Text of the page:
We can pay you $3840 or $4096 per month – all of a sudden a silence falls as you ponder at length what would be better – offer withdrawn.

    Is it my Computer background or a quest for truth in advertising rearing it’s head.

    Why not just make 4K TVs and chainsaw a slice off the side for those wanting a smaller TV, there’s a market for everything and someone born each minute to join that market.

    When DCI TV (watch 0-day Movies, legally, at home) comes you’ll kick yourself for buying Ugh (UHD) TV. Remember 3D TVs?

    Reference: Quote attributed to various persons: https://en.wikipedia.org/wiki/There%27s_a_sucker_born_every_minute

  2. garettMcD The answers to your questions are available elsewhere on this site. One of the recent articles also shows how 4K downscaled compares to 1080p. Feel free to browse the site via the menu system.

  3. Thanks for the great article. Just a quick question about 4k cameras… You kind of talked about it in your article but I just want to know for sure, is there any benefit to shooting in 4k if it’s going to be watched on an HD display? You can’t squeeze 3840 into 1920 to make it look clearer can you? So getting a 4k camera at this point would only be if its intended for the big screen, or future proofing for when 4k TVs and distribution methods are more available… ? And from what it sounds like with the lack of enthusiasm for HD BlueRay, is the distribution method of the future for 4k going to be online? -thanks

  4. Interesting post. There are a couple of things that one needs to consider regarding upscaling, etc though, and there is an update with the Red Ray Player. First the Red Ray.
    1. Red Ray now supports H264 and 2K support. 
    2. In fact, you will be able to encode your own content onto the Rey Ray Player using the 20.00 encoding software from Red. The file that you encode does not need to be a professional format.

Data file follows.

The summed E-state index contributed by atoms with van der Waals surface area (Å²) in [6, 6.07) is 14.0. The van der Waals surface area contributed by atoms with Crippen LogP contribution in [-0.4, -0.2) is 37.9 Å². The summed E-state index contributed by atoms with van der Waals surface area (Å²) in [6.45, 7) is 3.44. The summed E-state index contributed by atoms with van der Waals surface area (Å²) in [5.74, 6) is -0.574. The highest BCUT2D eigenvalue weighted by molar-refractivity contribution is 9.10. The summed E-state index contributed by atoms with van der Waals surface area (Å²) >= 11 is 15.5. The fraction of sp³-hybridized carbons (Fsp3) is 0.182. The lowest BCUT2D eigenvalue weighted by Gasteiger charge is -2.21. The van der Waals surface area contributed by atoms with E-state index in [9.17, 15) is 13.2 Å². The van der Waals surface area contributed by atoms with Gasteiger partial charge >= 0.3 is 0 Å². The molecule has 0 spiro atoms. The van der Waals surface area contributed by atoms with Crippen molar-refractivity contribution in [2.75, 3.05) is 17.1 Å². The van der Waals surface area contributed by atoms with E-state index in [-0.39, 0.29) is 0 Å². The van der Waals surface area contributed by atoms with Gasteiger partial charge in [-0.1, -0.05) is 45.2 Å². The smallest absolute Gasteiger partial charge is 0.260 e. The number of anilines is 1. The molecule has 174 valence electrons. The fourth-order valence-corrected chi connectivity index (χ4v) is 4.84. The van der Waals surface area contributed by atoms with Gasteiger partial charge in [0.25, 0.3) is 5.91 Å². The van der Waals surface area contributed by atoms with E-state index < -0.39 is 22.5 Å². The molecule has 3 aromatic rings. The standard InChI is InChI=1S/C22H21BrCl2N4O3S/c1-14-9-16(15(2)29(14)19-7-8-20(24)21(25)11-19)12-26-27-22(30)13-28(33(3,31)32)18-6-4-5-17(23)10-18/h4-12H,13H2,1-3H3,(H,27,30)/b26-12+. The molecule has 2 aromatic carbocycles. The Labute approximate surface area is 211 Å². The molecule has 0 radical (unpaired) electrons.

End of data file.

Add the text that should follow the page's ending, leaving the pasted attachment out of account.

The other thing I wanted to mention is the fact that currently, every DVD that you watch on a flat screen or projector today is up sampled. remember DVD’s are still only standard definition which bogles my mind that they are still being produced. This even though almost all content is shot at High Definition or on 35mm film which is in the 4K area of definition.  If you were able to turn off the up sampling on your DVD player and your TV set, you would be shocked at what the picture on your DVD actually looks like. 
    Now we look at Blu-ray. Unfortunately Blu-Ray is a major reason for DVD to be still so prevalent. Sony, with their proprietary format and very expensive licensing requirements for producers to be able to distribute in Blu-Ray have stifled the High Def. disk market and has contributed to the beginning of it’s early decline.
    That said, Taking high quality Blu-Ray and upscaling it on a large 4K screen or projector will create a similar improvement in picture as SD to HD upscaling does now. 
    Remember the $10,000.00 720P 42″ plasmas that started the HD market? Well 4K is starting at comparatively lower costs than that for equivalent sizes and prices will drop much faster in the this go-around than when HD first came out. 
    Many major as well as smaller productions are now ensuring that they are able to finish and distribute in 4K so it’s an exciting time ahead!
    Just my 2cents


    1. Larry Kelly Excellent info, Larry. Nothing ‘wrong’ with upscaling per se. Just that people need to know what they’re getting into. I upscale using the GPU to watch standard def movies on my HTPC (or DVDs for that matter). You take what you can get!
      When I spoke to a few executives at the time I was trying to release my movie on DVD and Blu-ray, the ‘collective wisdom’ I got from them is that people really didn’t care much for Blu-ray – maybe because HDTV is taking a long time to catch on – even today the number of HD channels in this part of the world is negligible. And I don’t even want to get into the quality – sharpened beyond belief.
      People are so happy with upsampled DVDs, that Blu-rays seem an unnecessary investment. Today it’s getting worse – people think 10 Mbps 1080p is good video! Yesterday, I spent the better half of an hour explaining to a client why 10 Mbps is crap.

      1. Sareesh Sudhakaran Larry Kelly I hear you, it’s so bloody frustrating to see people watching crap like netflix on 42″ screens, it looks like crap but they just don’t seem to care or…notice. I just have to get up and go to the other room. I guess the fact that upscaled SDDVD’s can look pretty good to most people on direct view screens is going to continue to slow  UHD’s release.